Consequences of pandemic-driven care deferrals remain an impending unknown for the industry

February 28, 2022

The economic impacts on hospitals and health systems from deferred healthcare as a result of COVID-19 was already a major concern in the first year of the pandemic. Yet at that time, no one could have guessed that it would continue to be a concern two years later.

At the very time when things seemed ready to pivot to “normalcy,” surges in coronavirus variants forced hospitals to again divert critical inpatient resources to these patients, and again defer “elective” services for other patients.

The nation continues to face a very real potential problem, said Steve Lefar, senior vice president for Chicago-based Strata Decision Technology, who was among the first to call attention to the looming threat of essential care deferred. Lefar is the executive director of and oversees a massive industry data-sharing platform and network, StrataSphere, a data collaborative that  generates comparative analytics for users and has also been used to provide insight into the impact of COVID-19 on health systems. And the data tell a clear story, he said, about shifts in patient care for potentially vulnerable populations. But Lefar also suggested many questions remain about the extent to which these patterns portend an imminent new crisis from rising populations of severely ill Americans.


In June 2020, you and Ezra Mehlman wrote an article that looked at the potentially dire consequences of the deferral of “elective surgeries” as a result of COVID-19. Now, after almost two years, it seems the problems associated with deferred care are far from solved. Can you talk about what has happened since June of 2020? How has this issue evolved, and what are hospitals and health systems doing to address it?


We are able to see this happen in almost real time, using complete and current data curated from a cohort of more than 400 health systems and over 2,000 hospitals. And what we have seen is that, starting from when everybody had the collapse in volume, as the first wave hit in March 2020, we have a trend of much lower than normal volumes, which continued right through August of 2020.

And it’s really been ongoing across all settings. The trend is even more pronounced when we pull out the COVID-19 volumes.

Here are some facts about what has happened versus the baseline year of 2019:  Inpatient volumes were down 14.7% in 2020 and 13.4% in 2021 excluding COVID-19, and volumes were a little stronger with COVID, being down 9.6% and 6.3% in those two years, respectively.

But the non-COVID volumes are still way down.

What’s happened with the emergency room is even more profound: Without including COVID cases, ED volumes were down 21% in 2020 and 15% in 2020, compared with baseline  — and they were down a little less with COVID cases.

And even outpatient volume, when you strip out COVID vaccines and COVID tests, was down 10% in 2020, compared with 2019. But it was up 8% in 2021, so some of it’s coming back .


Can you give some specifics of what you are seeing in the data?


One particularly interesting story is about rapid adaptation and deferred care, either due to triaging or changes in provider and consumer behavior, which may or may not be permanent.

Providers have done a remarkable job in adapting through shifting things to the outpatient area — and particularly the important things like cancer therapies, as well as using telehealth and remote monitoring.  For example, prostatectomy for both BPH [benign prostatic hyperplasia] and prostate cancer in the inpatient setting was down 7% in 2020 and down 43% in 2021. But on the outpatient side, it was up 10% in 2020 and up 36% in 2021.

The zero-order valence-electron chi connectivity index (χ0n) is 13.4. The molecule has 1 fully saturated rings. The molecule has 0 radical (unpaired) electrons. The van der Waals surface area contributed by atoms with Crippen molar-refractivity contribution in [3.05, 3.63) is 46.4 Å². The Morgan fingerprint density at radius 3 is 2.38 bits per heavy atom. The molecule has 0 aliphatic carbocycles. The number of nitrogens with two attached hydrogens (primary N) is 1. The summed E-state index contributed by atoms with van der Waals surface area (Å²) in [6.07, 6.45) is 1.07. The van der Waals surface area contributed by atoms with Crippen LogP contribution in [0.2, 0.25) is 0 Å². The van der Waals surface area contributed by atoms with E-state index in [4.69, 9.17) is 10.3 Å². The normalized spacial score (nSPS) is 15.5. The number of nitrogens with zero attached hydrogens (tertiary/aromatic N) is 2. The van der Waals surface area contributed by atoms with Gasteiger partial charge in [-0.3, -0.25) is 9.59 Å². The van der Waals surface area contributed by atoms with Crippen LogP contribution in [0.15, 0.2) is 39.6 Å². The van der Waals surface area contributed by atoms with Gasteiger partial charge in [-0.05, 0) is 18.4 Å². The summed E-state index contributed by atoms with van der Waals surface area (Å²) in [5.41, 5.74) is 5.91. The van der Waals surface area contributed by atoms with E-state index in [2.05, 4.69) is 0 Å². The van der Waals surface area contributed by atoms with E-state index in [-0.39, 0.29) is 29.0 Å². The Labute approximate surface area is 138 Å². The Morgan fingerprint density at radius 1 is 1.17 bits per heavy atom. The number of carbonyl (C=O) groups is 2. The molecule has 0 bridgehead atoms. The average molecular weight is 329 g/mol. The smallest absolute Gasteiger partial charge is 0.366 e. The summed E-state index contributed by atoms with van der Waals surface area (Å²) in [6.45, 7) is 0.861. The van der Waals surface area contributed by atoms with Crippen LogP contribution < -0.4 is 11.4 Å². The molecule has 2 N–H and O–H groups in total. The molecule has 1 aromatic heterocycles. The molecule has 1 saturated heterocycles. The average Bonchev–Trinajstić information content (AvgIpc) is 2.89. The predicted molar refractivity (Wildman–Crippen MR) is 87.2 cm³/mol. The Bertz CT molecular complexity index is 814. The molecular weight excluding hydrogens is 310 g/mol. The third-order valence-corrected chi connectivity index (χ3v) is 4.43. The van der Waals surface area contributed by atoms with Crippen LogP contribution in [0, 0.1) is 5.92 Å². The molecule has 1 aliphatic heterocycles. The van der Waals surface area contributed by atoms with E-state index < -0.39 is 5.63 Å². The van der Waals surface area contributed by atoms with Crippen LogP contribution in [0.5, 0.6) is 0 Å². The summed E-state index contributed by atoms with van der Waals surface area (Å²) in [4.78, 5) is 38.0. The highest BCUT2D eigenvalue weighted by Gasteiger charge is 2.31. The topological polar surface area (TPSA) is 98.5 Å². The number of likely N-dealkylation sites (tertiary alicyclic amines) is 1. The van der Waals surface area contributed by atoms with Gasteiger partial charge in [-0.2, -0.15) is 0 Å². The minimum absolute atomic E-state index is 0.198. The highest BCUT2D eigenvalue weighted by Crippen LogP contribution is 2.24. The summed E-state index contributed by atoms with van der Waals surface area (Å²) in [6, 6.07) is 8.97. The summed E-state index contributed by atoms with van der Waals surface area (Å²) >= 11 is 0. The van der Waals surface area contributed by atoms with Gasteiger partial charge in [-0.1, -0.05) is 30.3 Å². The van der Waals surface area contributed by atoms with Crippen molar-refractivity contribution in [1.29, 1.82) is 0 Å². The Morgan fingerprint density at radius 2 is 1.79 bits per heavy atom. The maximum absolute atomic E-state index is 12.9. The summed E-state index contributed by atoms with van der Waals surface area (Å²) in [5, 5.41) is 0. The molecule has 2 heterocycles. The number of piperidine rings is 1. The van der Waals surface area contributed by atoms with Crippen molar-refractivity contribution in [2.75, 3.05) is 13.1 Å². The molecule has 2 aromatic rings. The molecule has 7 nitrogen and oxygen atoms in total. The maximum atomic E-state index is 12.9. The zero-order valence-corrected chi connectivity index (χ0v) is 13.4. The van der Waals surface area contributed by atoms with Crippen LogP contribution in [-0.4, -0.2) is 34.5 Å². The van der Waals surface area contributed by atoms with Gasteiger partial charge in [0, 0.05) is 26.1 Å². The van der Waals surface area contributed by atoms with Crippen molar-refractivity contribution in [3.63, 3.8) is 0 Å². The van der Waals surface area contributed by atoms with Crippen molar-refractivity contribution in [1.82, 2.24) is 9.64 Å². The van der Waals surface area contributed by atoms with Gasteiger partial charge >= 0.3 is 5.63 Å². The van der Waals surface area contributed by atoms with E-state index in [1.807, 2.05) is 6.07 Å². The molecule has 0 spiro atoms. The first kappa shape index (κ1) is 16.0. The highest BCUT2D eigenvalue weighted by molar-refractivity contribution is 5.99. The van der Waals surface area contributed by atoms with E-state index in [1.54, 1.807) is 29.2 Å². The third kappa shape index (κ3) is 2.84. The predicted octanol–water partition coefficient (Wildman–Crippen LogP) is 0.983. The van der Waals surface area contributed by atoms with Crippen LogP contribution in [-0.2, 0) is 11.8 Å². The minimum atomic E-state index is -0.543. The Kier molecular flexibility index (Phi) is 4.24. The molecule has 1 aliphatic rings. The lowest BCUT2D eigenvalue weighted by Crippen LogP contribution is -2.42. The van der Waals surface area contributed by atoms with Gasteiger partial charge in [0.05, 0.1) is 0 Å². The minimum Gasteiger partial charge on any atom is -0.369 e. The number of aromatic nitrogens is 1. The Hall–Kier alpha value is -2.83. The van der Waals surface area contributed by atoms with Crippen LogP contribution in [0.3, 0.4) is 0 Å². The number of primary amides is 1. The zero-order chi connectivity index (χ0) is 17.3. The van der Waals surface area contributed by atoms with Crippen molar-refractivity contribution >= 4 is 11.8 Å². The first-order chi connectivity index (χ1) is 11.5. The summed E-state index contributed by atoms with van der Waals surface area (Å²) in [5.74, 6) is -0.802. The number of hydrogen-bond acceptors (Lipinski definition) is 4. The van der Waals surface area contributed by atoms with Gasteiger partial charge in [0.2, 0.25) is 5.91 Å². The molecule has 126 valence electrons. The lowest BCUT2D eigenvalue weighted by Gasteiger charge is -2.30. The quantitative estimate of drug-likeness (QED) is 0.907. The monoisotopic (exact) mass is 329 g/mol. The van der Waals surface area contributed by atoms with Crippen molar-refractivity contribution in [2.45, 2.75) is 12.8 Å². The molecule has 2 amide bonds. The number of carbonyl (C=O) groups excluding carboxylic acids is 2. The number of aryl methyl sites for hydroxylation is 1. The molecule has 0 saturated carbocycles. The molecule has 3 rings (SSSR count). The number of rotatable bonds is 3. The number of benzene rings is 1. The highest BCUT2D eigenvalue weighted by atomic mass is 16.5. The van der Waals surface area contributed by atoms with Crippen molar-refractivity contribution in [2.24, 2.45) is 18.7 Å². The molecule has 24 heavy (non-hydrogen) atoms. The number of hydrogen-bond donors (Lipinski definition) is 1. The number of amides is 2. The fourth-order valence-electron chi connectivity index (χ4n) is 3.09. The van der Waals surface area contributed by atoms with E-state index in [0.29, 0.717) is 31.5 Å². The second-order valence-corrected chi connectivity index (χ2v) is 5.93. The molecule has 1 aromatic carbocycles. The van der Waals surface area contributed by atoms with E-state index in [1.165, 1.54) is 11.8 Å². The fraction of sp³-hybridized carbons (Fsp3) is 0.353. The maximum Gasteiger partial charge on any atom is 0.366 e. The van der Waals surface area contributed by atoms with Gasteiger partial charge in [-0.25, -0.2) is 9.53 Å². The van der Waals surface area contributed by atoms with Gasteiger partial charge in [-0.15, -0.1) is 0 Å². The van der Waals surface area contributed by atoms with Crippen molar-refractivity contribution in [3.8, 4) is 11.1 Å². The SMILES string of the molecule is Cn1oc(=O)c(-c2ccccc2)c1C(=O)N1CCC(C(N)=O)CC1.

So you’re seeing this shift to outpatient. And when you strip out BPH (which is generally not life threatening) and just look at the prostate cancer, those procedures were up even more. Clearly, hospitals are triaging things that are more serious and being really effective.

Knees [replacement, revision], on the other hand, are staggering. Some could argue it’s elective, but patients are unlikely to see it that way.  Knee procedures were down on the inpatient side, 44% in 2020 and 65% in 2021. But in the outpatient area, they were up 50% in 2020 and 123% in 2021. So there’s been a massive shift on the procedure side.

Primary knee replacement, prostatectomy and lumbar thoracic spinal fusion volume, 2020 and 2021


What’s been happening with deferred care?


When we look at deferred care, we see certain volumes have just disappeared, and it will be interesting to see when they come back, if ever. Although consequences seem unavoidable, the full impact has yet to be measured.

You look at things like screening mammography, which are mostly outpatient: Those outpatient numbers were down 8% in 2020 and 12% in 2021. They haven’t come back — so where are they? And then you see a bit of a corresponding decrease in lumpectomies, which would follow from the reduced mammography and also are almost all outpatient. Those were down 8% in 2020 and 5% in 2021. So there’s clearly some deferral in care there.

Screening and evaluation visits, 2020 and 2021 compared with 2019 baseline

The area that’s a crazy enigma to me and of real concern is cardiac care. Who knows if it’s behavioral change, if the cases went away, or if we were all cloistered in our homes and had reduced rates of symptoms? But it’s a fact that the volumes were just not there.  If you look at noncardiac chest pain, it’s down by a huge amount. And overall, in the ED and inpatient care, congestive heart failure [CHF] and heart rhythm issues seem to be following the same pattern. Even heart attacks are substantially down, which then causes things like stenting [PCI] to go down dramatically. Ablations are tracking close to normal, though, and so are pacemakers. We are also seeing a huge jump in remote rhythm monitoring.  So, we have more remote and telehealth care as a net positive, and when people do come in, they are getting needed procedures, but chest pain and heart attacks are puzzling: Either people just didn’t show up and the pain went away, or those people are living on the edge. I have heard that the excess mortality over normal the past two years can’t all be explained by COVID.  Perhaps part of it is cardiac events at home.